Certified as an AWS Alexa Skill Builder
May 23, 2019
5 min read
I'm sure I had every intention of writing a detailed post about the curriculum and how hard the exam was, etc. Clearly that didn't happen, as I am migrating my blog to a new platform and I only see a blank document in front of me. Here's the recap of my journey from never interacting with an Alexa device to becoming a certified builder.
Pre-COVID, I used to head up to the AWS Summit in New York City every summer. There were usually only a handful of sessions that aligned with my day-to-day focus was at that time. The rest of the day I would fill with sessions that would broaden my horizons but mostly likely wouldn't ever really need to use in practice. In 2018, one of those sessions happened to be an Intro to Alexa Skill Building breakout session with Jeff Blankenburg (editor note to come back and check the spelling of Jeff's last name). In those 45 minutes, I went from zero desire to develop skills for smart devices, to it becoming the new obsession to learn. I went full-tilt building nonsensical stuff. As I quickly dove into the deep end, I came across a program Amazon was running for Alexa developers. They were holding monthly reward programs for Alexa skills that were developed, fulling QC'ed through their internal Quality Assurance team and published to the Alexa Skill Store for open consumption. Many times it was a t-shirt or some developer credits to cover the cost of hosting on AWS, but there were a lot of possibilities to get Alexa devices - specifically the newer models and hubs they would come out with.
Admittedly, this is where I took advantage of the system. I immediately noticed that their checklist to consider a skill acceptable for the public marketplace was lackluster at best. You had to do the bare minimum to get things approved. The one thing that I do have to say was really nice about their team, is when your skill did fail the initial submission process, you would receive an email that specifically outlined what was wrong and how to fix the issue. I used this to my advantage. I began rolling out half-baked ideas, just to create simple proof of concepts that I could later sell in as possible feature sets for real clients. From simple Question and Answer skills where everything was hard-coded, to API integrations with Google Maps, Yelp and ZocDoc, to name a few. I even created a crowd-sourced horror story skill, that was (in my personal opinion) unjustly rejected, but that's a story for another time.
After a few months of bogus releases and getting free swag, Amazon announced that they were going to offer a beta-exam to become a certified Alexa Skill Builder to developers who've published skills into the marketplace. If you know me personally, you know that certifications are like Pokemon for me - gotta catch 'em all. For the next few weeks I was reading the ins and outs of everything that was in the Alexa ecosystem. Then in January of 2019, I went and took what arguably was one of the hardest certification exams I had ever taken to that day. There were aspects of that exam, that in all the reading and studying that I had done, never came up once. However, where some of the concepts did appear, were in those failed attempts at getting one of those bogus skills published. The detailed email responses from the Alexa team on why a skill wasn't passing and how to resolve the issues, those were my saving grace. Regardless of that, I still had a feeling in my gut that I wasn't going to pass. I wasn't terribly broken up about it, as that this was a beta-exam and Amazon knew that they had their own kinks to work out. They were providing credits to retake the test when it was officially released to those who didn't pass the beta.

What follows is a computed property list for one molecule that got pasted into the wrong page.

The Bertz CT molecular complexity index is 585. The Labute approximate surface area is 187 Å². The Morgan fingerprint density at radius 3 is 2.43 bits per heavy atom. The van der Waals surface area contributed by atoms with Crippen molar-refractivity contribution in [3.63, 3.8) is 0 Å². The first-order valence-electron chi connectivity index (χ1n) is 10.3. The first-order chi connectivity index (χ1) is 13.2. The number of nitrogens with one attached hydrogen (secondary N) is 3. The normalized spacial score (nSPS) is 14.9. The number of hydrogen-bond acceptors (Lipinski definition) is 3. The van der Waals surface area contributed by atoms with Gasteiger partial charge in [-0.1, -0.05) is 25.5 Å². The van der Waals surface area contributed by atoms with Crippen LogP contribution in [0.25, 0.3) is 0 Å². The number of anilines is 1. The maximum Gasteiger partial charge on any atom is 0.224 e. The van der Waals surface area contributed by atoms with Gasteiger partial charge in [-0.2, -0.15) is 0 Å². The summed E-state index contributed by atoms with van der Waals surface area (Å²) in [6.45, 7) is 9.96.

I walked away with the knowledge of my shortcomings and focused on those areas in my downtime. I began to develop a proper skill, writing flows for all scenarios and even conducted user testing. Sometime in April, I'm killing some time, waiting for a meeting to start and I open my email to a congratulations letter stating that I had actually passed the certification exam back in January.
Wrapping this up because it's getting late and my eyesight is getting blurry... I got certified. I got busy on other projects. I had some life events.
As we are about to wrap up 2021 - I haven't written a new Alexa skill since that day. I do use Alexas more regularly though - mostly to read Audible books to me, but it's something. I suppose I will get back into Alexa development in the future, as I continue my journey in accessibility and overall inclusiveness (both digitally and in real life).